I. Q1 O M E do imagine, that " to make
[j " an Action virtuous, it is necefla-
" ry that the Agent mould have previoufly
*' known his Action to be acceptable to
" the DEITY, and have undertaken it
** chiefly with defign to pleafe or obey
" him. We have not, fay they, reafbn
" to imagine a malicious Intention in many
" of the worft Actions: the very want
" f &d Slffeftions in their jufl ^Degree*
" muft conftitute moral Evil. Jf fo, then
* ' the moral Evil in the want of Love or
'* Gratitude ', muft increafe in proportion
" to the Caufes of Love or Gratitude vo.
" the Object : by the Caufes of Love,
" they mean thoje Dualities in the ObjeEt
** upon Obfervation of which Love ox
*' Gratitude do arife in every good Tera-
" per. Now the Caufes of Love toward
" the DEI T Y are infinite ; therefore the
" want of the higheft poffible Degree of
" Love to him, muft be infinitely evil.
To be excited more by /mailer

Motives .

3 oi IJJuJtratwns upon the

Seel:. 6-" Motives or Caufes than by greater; to
love thofe who are lefs lovely, while
" we neglect him in whom are infinite
" Caufes of Love, muft argue great f Per-
" verfenefs of AfTe&ions. But the Caufes
" of Love in the DEITY, his infinite
' Goodnefs toward all, and even toward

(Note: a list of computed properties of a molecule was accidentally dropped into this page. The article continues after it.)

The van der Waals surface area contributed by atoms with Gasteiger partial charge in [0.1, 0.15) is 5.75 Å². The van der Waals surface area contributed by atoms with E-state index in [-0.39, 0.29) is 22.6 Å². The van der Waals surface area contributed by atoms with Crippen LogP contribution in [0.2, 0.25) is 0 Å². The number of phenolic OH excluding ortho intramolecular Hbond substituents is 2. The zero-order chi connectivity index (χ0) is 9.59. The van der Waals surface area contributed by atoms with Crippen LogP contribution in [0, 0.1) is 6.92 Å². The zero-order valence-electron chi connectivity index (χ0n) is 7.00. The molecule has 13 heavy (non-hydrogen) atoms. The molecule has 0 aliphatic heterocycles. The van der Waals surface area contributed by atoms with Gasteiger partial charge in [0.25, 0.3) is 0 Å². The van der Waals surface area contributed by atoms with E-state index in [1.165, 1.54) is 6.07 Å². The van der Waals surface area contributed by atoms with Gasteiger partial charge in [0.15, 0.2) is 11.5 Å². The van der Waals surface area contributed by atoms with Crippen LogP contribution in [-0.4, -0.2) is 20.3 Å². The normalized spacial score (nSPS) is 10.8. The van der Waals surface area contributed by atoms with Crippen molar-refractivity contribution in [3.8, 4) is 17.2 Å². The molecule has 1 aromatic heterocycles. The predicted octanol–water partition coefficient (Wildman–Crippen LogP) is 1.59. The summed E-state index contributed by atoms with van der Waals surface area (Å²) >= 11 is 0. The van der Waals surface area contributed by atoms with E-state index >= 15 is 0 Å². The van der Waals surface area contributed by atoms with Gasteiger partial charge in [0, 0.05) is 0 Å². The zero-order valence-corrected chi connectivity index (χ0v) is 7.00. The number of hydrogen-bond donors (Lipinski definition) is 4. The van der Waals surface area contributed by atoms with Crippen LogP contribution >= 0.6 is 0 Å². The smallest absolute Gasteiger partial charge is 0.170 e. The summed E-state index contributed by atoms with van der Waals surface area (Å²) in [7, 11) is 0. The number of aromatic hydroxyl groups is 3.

c our felves, from whence fprings all the
" Happinefs of our Lives, are infinitely
" above any Caufes of Love to be found
" in Creatures : Therefore to ad: from
*' Love to them without Intention to pleaie
** GOD, muft be infinitely evil."

IF this Reafoning be juft, the beft of
Men are infinitely evil. The Diftin&ion
between habitual and attual Intention will
not remove the Difficulty, fmce thefe Ar-
guments require attual Intention. An
habitual Intention is not a prefent ad of
Love to the DEITY, influencing our Ac-
tions more than actual Love to Creatures,
which this Argument requires ; but a prior
general Refolution not at prefent repeated.

T o find what is juft on this Subject, we
may premife fome Propofitions of , which
Men muft convince themfelves by Re-


II. T H E R E is in Mankind fuch a

naturally, that they defire the Hap-
of pinefs of any known fenfit'we Nature,


when it is not inconfiftent with fomethingSect 6.
more ftrongly defired ; fo that were there ^v x *'
no Oppojltions of Intereji eirher private or
publick, and fufficient Power, we would
confer upon every Being the higheft Hap-
pinefs which it could receive.

BUT o\K e ~Underftanding and Tower are